"Go ahead and put me on a pedestal all day long," she said. "Of course, I don't deserve it every day, but man! I have carried, delivered and cared for 12 children, and that is something worth noting. Heaven knows I get enough negative feedback. I don't mind that there is some positive feedback in the mix as well."

No. 4: We all homeschool our children

Homeschooling is a wonderful option for many parents and children regardless of family size. I'll admit that I have dabbled in it here and there as I have tried to find the best fit for each child. I currently do a hybrid option with my older kids to help balance time and allow me the chance to get some one-on-one time with a child who needs it. Even so, many, including mother of eight Stacy Burtenshaw, wonder why others assume they homeschool their children.

"I always wonder why having a large family equals homeschooling," she said. "It’s almost always the second question out of people’s mouth once they find out how many kids we have.

I always wonder why having a large family equals homeschooling. It’s almost always the second question out of people’s mouth once they find out how many kids we have.

–Stacy Burtenshaw, mother of eight

No. 5: We (mothers) should look 'the part'

One of the nicest compliments I get is that I don't look like I've had nine children. When I hear it, it makes me feel good and justifies the time I've spent keeping myself healthy and fit.

Even so, what is a mom of a large number of children supposed to look like? Bags under our eyes? Excess weight?

Who knows what I'm supposed to look like, but keep the compliments coming, keeping in mind that we don't know what your particular standard is. Maybe say, "You look great!" or something along those lines, independent of the fact that we have many children.

No. 6: The misconceptions we put on ourselves

With all of the stereotypes floating around about large families, we often find ourselves fighting against what others may think. I’ve done this throughout the years, many times inserting the fact that I have a degree in elementary education and worked outside the home as a teacher (there I go again). I find myself making sure my kids are all clean and dressed nicely whenever we leave the home because I don’t want us to stand out more than we already do.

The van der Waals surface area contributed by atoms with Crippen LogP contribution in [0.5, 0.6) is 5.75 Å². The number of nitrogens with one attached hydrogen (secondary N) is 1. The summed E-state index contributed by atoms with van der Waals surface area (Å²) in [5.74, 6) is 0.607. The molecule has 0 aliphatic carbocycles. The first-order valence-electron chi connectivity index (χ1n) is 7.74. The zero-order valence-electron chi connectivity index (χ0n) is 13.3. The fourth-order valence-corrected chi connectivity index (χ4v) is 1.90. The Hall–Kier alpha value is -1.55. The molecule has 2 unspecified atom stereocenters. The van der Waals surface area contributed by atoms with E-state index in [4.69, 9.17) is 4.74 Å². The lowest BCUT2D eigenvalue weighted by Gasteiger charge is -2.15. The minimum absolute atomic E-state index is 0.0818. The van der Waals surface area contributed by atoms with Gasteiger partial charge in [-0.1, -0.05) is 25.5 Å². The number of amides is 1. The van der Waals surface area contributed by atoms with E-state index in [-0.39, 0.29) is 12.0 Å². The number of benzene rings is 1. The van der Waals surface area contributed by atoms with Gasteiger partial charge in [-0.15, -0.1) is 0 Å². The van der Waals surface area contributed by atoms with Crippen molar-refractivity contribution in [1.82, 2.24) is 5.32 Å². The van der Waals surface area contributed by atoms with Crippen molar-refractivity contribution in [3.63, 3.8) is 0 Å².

Brandi Hall, a mother of six, had all of her children in the space of 7½ years. When her kids were young, she said she felt the need to prove people wrong.

"I kind of feel like I lived a life of proving people wrong because of the misconceptions," she said. "I always felt like I had to make sure they were perfectly clean, dressed perfect, hair perfect, the smartest student. I thought I would homeschool because that is what you were supposed to do with a big family, but it was too much for me. I thought I needed to have the perfect home for friends and visitors, packed a perfect lunch for my kids, and we walked to and from school because we were 'healthy.' We live in a world of too many expectations and judgments for big families, when we're all trying to do our best."

And that’s just it. If there’s anything to take away from this, it’s that there are more similarities than there are differences between large and small families. We all struggle keeping a house and kids clean. We all want to make choices without having to justify those choices to others. We all want to be respected and have a family that is worthy of that respect. We are all just families doing the best we can.

More from Arianne Brown:

Arianne Brown

About the Author: Arianne Brown

Arianne Brown is a mother of nine children who has found her voice in the written word. For more of her writings, follow her Facebook page "A Mother's Write" or on Instagram @ariannebrown.